Tom Temin Well, does the proposal make the distinction between attacks and actual breaches? Because, you know, you look at the statistics, the government loves to say this. And, you know, our systems are attacked by the second. You know, tens of thousands of times a month or a year, we see incoming, they’re like meteorites. Very few actually reach Earth, but they’re flashing through the sky all the time.

Bob Metzger I would say yes, it does, and no, it doesn’t. There is qualifying language.

Tom Temin That’s why you’re a lawyer.

Bob Metzger Right. There’s qualifying language in the regulation that seems to allow an enterprise to decide whether the impact is substantial, which, you know, only calls for reports of certain serious events. But, you know, these are words that can be interpreted very widely. And several of those who testified before the House Committee were concerned that many companies would decide to report anything and everything that might prove to be substantial, even if it was not. And one or two of the witnesses said that their interpretation of the proposed rule would have them reporting on things that might prove to be incidental. Part of the problem, Tom, is that you’ve got to collect all this stuff within 72 hours. And if you don’t put enough in, you’re at risk of getting what they call charitably a request for information for more stuff. And if you declined to respond to that or you don’t respond sufficiently, then you can get a subpoena where bad things happen. So there is a hard edge to this, despite the sort of nicer seeming front end.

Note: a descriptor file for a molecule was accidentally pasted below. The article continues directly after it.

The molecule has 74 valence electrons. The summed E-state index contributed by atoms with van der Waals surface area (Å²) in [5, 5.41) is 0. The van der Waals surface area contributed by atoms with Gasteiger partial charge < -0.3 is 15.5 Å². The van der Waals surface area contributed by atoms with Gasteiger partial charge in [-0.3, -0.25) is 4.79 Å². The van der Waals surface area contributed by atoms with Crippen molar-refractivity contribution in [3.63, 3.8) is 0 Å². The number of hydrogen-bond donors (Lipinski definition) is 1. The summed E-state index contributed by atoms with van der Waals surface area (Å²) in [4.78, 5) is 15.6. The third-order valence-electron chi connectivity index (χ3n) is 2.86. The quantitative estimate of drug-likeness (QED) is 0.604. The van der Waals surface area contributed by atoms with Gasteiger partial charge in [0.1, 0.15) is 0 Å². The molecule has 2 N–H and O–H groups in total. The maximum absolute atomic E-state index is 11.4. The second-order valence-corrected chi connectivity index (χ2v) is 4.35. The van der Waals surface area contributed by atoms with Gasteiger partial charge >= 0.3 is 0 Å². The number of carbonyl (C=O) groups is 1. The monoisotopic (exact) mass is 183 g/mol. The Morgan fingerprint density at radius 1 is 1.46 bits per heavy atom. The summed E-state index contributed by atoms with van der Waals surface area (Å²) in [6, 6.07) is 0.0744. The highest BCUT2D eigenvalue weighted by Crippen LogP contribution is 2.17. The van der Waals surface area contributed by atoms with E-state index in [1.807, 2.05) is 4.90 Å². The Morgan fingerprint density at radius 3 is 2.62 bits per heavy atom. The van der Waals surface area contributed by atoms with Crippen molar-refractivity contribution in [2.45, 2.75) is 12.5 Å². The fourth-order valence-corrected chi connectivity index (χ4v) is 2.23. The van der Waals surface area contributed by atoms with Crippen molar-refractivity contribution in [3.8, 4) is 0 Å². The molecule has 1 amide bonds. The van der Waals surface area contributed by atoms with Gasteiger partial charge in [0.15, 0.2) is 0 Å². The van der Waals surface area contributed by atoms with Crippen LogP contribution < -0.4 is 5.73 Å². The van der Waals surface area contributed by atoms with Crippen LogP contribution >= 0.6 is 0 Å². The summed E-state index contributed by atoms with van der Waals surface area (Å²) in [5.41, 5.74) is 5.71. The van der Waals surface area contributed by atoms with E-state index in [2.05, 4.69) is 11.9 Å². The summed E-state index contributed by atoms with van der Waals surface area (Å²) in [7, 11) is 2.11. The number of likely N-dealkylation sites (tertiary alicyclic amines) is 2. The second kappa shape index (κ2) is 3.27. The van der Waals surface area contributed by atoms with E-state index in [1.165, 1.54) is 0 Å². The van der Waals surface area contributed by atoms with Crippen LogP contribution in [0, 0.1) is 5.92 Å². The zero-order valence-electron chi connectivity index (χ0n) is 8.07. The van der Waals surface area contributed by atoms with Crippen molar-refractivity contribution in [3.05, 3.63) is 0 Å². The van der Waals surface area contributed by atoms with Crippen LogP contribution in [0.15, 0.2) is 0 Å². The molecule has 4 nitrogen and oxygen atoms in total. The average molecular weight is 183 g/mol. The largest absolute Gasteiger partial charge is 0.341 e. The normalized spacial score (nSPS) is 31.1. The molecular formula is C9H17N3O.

Tom Temin Yeah, the government always has that ultimate point of a gun to enforce what it is they want from industry. All right. So the hearing aired these issues, but it’s still basically in rulemaking response commenting stage at this point.

Bob Metzger Right. I did not hear strong opposition from the Hill side during the hearing. I did hear a number of the Republicans express great concern that the small businesses who would be subject to the rule might find this excessively burdensome, and there is a chance that it will be impossible for them, and here’s why, briefly. If you’re a large organization that’s a, you know, bank and subject to financial sector regulation, you already do a lot of great stuff. Or, you know, if you’re in information or communications, you got a lot of stuff.